Mr. President,


We have reached the one year mark for the anniversary of the National Unity Government and I am delighted to report to this assembly that Afghanistan has achieved significant milestones in the past year.


Thanks to the exemplary generosity of our friends, progress made in Afghanistan over the last 14 years cannot be discounted. We succeeded in prioritizing the needs of the most vulnerable, improve living standards, provide access to education to boys and girls, and improve healthcare quality. Life expectancy has increased by an average of 20 years since 2001, with Afghans living well beyond the mere 40 years of age that had once been their norm. Improvements in the health of women and children is particularly notable, as illustrated by the 54 percent increase in the number of infants delivered, and the decrease of infant mortality by 62 percent.


Through the focus on gender equality, equity, and equal opportunity adapted by the Government, female political participation has also been strengthened. During the 2014 election, voters comprised of 35 percent females. Women now claim 11 percent of judgeships, with an additional 20 percent in training.


Moreover, we are also strengthening laws and regulations that deal with torture and are taking necessary measures to prevent and prosecute individuals involved in any form of torture per the Optional Protocol to the Convention Against Torture.


Mr. President,


We sincerely thank the international community for the exemplary support they have provided, and for the generosity and patience they have so tirelessly bestowed upon us as a war-torn nation. A very special mention to the US, NATO, EU and all donor communities for the blood of their soldiers, sacrifices of their civilian workers, and their expertise and encouragement.


Mr. President,


The recently escalating security issues – as mentioned earlier –have slowed down state building and overall progress. But our national security forces, through their patriotism and resilience have demonstrated that they are ready to face the challenges posed by the Taliban and other terrorist and violent extremist groups.


Furthermore, President Ghani and I prioritized a comprehensive reform agenda to root out corruption from our society and institutions, and to promote transparency and efficacy at all levels of government, the judiciary and at the national and sub-national levels. An important component of our reform agenda has to do with necessary changes in the work of our electoral institutions to strengthen credibility and integrity of our future elections.  In this respect, the reform commission recently presented a comprehensive set of recommendations, on which we will take appropriate action for implementation. We are confident that these efforts will go a long way in the consolidation of participatory democracy in our country.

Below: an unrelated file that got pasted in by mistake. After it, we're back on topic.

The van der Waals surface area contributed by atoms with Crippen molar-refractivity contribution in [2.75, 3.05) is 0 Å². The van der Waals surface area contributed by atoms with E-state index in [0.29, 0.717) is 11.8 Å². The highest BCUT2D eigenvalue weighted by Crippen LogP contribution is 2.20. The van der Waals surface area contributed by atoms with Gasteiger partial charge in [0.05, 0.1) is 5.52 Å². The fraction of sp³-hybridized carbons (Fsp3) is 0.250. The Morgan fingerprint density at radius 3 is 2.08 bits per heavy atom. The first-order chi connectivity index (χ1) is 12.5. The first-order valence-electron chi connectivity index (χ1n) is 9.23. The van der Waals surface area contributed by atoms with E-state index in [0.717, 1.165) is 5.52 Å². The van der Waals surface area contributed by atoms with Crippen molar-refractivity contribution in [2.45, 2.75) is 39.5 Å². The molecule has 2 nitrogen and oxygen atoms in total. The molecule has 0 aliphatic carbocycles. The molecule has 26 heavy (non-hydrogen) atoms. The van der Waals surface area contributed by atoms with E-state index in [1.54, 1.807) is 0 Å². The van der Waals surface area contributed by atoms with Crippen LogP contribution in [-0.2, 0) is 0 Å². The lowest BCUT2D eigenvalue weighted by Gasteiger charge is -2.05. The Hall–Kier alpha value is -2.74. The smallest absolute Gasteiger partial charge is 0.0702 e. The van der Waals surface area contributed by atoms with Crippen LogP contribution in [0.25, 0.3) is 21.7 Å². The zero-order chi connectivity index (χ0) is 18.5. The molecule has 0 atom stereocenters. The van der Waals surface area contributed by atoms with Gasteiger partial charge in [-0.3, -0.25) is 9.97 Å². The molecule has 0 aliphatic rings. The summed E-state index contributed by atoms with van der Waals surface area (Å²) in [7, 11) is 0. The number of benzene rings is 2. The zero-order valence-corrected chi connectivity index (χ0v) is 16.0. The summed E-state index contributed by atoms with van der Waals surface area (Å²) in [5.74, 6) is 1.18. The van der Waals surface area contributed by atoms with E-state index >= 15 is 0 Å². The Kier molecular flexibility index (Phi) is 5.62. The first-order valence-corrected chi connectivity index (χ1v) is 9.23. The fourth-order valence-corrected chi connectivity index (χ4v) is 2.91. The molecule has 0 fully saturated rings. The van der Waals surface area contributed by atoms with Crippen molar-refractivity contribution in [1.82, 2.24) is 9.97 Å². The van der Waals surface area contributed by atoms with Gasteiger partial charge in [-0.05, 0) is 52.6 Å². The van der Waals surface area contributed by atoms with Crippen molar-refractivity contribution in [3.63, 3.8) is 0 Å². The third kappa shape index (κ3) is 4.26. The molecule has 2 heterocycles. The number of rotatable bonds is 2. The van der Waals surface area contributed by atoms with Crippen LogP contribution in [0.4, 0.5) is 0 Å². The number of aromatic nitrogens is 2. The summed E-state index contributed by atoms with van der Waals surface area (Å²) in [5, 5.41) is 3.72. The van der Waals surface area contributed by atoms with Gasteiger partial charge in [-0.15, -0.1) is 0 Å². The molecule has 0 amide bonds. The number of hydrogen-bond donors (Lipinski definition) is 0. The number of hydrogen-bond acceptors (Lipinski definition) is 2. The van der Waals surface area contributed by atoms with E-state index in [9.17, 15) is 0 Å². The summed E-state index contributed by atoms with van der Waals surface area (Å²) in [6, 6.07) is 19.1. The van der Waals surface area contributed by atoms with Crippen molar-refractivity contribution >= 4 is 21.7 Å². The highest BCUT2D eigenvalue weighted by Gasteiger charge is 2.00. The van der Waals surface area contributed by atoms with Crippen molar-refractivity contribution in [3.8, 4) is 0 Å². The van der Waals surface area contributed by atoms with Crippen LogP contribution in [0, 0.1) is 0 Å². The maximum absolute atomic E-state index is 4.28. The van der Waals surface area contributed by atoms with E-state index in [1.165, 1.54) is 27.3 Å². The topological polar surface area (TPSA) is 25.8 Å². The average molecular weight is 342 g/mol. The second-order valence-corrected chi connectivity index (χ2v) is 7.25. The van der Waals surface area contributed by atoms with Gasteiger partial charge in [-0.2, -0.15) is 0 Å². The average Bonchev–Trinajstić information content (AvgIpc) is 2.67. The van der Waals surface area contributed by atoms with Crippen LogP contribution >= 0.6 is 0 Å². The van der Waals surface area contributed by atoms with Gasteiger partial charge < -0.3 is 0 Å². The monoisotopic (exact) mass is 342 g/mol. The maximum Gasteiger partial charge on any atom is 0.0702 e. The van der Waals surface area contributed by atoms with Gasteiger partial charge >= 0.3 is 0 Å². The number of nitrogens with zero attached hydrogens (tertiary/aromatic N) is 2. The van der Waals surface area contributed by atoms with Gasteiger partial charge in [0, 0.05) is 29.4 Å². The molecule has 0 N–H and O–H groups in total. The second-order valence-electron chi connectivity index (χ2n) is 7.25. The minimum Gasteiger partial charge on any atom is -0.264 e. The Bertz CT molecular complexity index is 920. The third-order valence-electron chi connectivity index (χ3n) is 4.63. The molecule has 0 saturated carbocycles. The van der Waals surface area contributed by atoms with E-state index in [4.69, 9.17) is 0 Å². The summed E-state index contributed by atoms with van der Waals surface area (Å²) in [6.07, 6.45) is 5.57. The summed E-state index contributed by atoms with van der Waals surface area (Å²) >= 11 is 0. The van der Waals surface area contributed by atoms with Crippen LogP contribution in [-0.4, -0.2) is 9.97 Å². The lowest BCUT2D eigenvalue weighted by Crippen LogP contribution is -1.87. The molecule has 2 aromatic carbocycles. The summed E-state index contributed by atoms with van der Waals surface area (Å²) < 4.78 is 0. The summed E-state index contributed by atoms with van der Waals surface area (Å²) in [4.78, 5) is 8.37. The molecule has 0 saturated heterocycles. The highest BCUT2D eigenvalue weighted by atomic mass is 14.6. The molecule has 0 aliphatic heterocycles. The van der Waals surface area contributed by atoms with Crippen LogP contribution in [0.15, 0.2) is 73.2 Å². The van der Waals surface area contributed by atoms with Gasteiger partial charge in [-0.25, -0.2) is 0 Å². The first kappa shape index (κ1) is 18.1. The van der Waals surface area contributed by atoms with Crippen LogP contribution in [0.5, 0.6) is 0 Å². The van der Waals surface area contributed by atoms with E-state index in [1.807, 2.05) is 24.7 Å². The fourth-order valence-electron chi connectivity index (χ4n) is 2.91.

In addition to security challenges, the menace of the illicit drug trade in Afghanistan is having an adverse impact on the economy and society. However, we have a new comprehensive Action Plan to combat the drug economy more effectively. We appreciate the contributions made by donors, especially the United States and assistance provided by the UNODC. We are determined to meet the 10-year long goal of defeating narcotics once and for all.


Regional cooperation on the drug problem is another key pillar of our strategy. Beyond cooperation on counter narcotics, the Unity Government is committed to enhancing regional engagement and building constructive relationships based on win-win formulas, and turning Afghanistan into a connectivity hub for energy, trade, transit, transport, pipelines and fiber. The 6th RECCA conference in Kabul recently successfully agreed to work on ways to develop and consolidate partnerships towards promoting regional economic cooperation and integration in Afghanistan and across the region.


We are already seeing success stories take shape such as the CASA 1000 energy transfer project, and the TAPI pipeline, turning Afghanistan into a land bridge connecting China and India through South Asia and Central Asia to the Middle East and Europe.


While working on the remainder of the MDG targets, my Government has strong political will to implement, with the support of the international community, the 2030 Agenda for Sustainable Development.


Mr. President,


I would like to add Afghanistan’s voice in support of a reformed Security Council that is more inclusive, representative and transparent. As most member states agree that the UNSC is in dire need of comprehensive reforms to better confront 21st century challenges.


Mr. President,


My Government supports the inalienable rights of the Palestinian people. We reiterate our long-standing position that a two-State solution offers the best guarantee for a long-term and sustainable solution to the conflict.


In addition, I would like to add my strongest condemnation for the terrible acts against humanity committed by all sides in Syria, especially ISIS. The people of Syria and Iraq are suffering, and as a war ravaged country we feel their pain, dispossession and trauma. I call upon the global community to take prompt and urgent action and facilitate a political solution through talks.


Mr. President, We look to the UN to remain beside us for years to come on our journey into the Transformation Decade. Having said that, we expect a strategic re-alignment in the international community’s support role, and that of the UN’s, as we move forward.